I lived on the Upper West Side between Central Park and Riverside Park. My sidewalks were not filled with camera-clutching tourists, Wall Street guppies or the Harlem crowd, but consumed with strollers being pushed by nannies, runners and small dogs. Edie Falco and David Hyde Pierce were among my neighbors in my shared, large two-bedroom apartment with a kitchen, air conditioning and not-so-bad-for-New York rent. I would pinch myself if I started to miss home - but I couldn't help it. 

Scraping the sky and plunked in the middle of Times Square is a place where the most popular stories and reputations are born and a place where piles and piles of Tiffany's diamonds, Manholo Blanik pumps and Fendi bags lye. This was my work? I say it with a question mark because it still boggles my mind.

Fergie said it right, "Flossy, flossy." Days at the magazine were spent in tinted Lincoln's gathering diamonds for Heidi Clum, getting A-lister gossip from the stylists, sneaking up to Vogue to catch a glimpse of Ms. Anna Wintour, more couture clothing than a small city and spending lunch breaks among the most fashionable, gorgeous people. Weekends were spent drinking $15 martinis, gazing at original Picasso's, shopping Fifth Avenue, eating at outdoor caf├ęs and people watching in Central Park.

Yes, it was glamorous, but just like done-up hair - everything goes flat eventually. After awhile I turned off Fergie and went back to Dave Matthews, threw my hair up and traded in the pumps for flips. My love affair with New York had turned astray. My feet ached and were constantly swollen about two sizes above normal, I was tired of the sweaty subway packed with people that would fall like Jenga's when it moved, rats nearly trampling your feet walking home at night, looking out my bedroom window to a brick wall, people never saying "excuse me" and, of course, the cockroaches.

I missed large, empty aisles at the grocery store, being able to know people walking down the street, courteous drivers giving you waves and smiles, buying a beer that didn't cost more than $10 and, well, seeing endless amounts of trees.

New York is a fascinating place, but when I came home it wasn't about the fashion shows or five-star dining; it was about living. I arrived in New York with one thing in mind: career. I found the Big Apple was like a fake designer bag. It feels real and it looks real, but you know that none of it is real. That, and it falls apart very fast. I left New York knowing that I wanted more: a family, children, a house and wide open spaces. I didn't want the large publishing company, I wanted to go back to the small news desk. In the end, what was having the hottest designer wear, getting my picture with celebrities or writing about shoes all my life going to do for me?  We are working to live, opposed to living to work. New York is for some people and that is great. I came to find it was not for me.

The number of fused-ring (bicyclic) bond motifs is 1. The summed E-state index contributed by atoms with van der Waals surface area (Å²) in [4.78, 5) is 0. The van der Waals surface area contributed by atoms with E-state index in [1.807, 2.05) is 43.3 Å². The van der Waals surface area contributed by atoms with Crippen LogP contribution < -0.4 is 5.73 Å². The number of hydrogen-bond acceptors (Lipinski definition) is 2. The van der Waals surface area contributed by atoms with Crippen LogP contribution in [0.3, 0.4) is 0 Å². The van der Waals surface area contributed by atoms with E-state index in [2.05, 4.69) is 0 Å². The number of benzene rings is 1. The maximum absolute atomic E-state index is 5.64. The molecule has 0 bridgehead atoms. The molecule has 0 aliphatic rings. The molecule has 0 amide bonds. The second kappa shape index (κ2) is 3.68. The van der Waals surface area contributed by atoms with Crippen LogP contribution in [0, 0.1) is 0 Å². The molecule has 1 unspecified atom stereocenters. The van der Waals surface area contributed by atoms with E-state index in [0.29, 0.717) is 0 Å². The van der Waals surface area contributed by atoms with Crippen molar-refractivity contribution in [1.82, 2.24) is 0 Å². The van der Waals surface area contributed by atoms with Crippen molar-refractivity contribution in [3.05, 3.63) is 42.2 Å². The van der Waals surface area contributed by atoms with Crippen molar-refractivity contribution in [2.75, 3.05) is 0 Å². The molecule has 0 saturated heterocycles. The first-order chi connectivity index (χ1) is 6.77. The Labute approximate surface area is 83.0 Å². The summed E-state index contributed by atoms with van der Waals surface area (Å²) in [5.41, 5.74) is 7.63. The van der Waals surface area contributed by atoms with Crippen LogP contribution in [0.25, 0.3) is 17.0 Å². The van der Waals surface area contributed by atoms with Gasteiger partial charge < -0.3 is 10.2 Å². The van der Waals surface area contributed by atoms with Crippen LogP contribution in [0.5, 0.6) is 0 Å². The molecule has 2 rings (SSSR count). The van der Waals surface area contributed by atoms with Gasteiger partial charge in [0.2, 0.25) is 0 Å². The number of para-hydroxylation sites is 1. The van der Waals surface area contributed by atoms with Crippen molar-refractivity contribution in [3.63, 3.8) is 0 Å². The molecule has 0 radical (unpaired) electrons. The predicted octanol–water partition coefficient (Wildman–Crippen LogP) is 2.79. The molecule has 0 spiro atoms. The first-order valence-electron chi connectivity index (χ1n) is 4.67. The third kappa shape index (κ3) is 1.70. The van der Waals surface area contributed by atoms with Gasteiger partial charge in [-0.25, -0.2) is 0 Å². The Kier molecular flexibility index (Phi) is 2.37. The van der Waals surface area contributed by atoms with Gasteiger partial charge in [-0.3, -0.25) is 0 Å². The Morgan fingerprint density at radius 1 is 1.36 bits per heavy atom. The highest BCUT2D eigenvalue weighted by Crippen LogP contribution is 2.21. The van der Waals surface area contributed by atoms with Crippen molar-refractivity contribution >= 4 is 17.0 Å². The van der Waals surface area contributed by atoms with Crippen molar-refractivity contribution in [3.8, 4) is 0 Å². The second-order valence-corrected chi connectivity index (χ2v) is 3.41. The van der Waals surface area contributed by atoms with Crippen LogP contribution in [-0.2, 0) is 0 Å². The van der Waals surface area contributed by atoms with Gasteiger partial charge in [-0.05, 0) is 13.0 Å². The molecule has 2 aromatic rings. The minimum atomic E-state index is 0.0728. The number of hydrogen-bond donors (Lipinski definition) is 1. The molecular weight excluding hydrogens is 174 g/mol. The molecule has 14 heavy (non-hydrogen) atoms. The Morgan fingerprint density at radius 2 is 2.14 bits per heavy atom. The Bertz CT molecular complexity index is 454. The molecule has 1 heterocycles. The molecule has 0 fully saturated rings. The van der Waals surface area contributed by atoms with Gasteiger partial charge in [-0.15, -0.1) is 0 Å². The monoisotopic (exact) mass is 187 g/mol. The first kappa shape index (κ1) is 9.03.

I guess my wishes came true. Here I am- married, baby, news desk and very, very wide open spaces. I'll say it again: Life is good.


fav Christmas cd this year

remembering the meaning

As I started my Christmas decorating, I realized that I am accumulating more and more decor every year even though we still have the same size house. I listened to the radio Christmas tunes and didn't hear more than two songs about Jesus- not even the classics like Silent Night or Away in the Manger. Have we lost that Christmas is about the birth of Christ?
Chris & I (preggo) as Mary & Joesph at the parade Nativity Scene

Chris and I both came from families with Christmas traditions- mine being a little bit more over the top. My dad would get neighbors to dress up as Santa and run past the windows during Christmas Eve getting all the children to run and peek out each window with eyes as big as apples. Stalkings are still stuffed magically when us kids (now all adults) wake up in the morning, Santa still takes a bite out of a cookie and drinks all his milk, and reindeer still make loud bashes on our roof Christmas Eve. There are always millions of Christmas presents that overflow the living room and look simply beautiful under a huge, REAL Christmas tree. 
Now being parents, Chris and I want all those traditions that we had as children. But, as we have watched over the last few years, it is so important that while we hang up twinkle lights and listen to Christmas music day and night until after the 25th - we can't forget what Christmas is about. Chris and I even have to try and keep our focus amongst the shopping, blown-up snowman's and turkey, so how do we raise a child with all the wonderful traditions and a heart that knows it is about the birth of Jesus?

It is easy to get carried away in the "magic" of Christmas and not the magic that happened the very first Christmas. We will again try our hardest this year to remember and cherish what the season is about and enjoy our first Christmas with Audrey. 

Merry Christmas!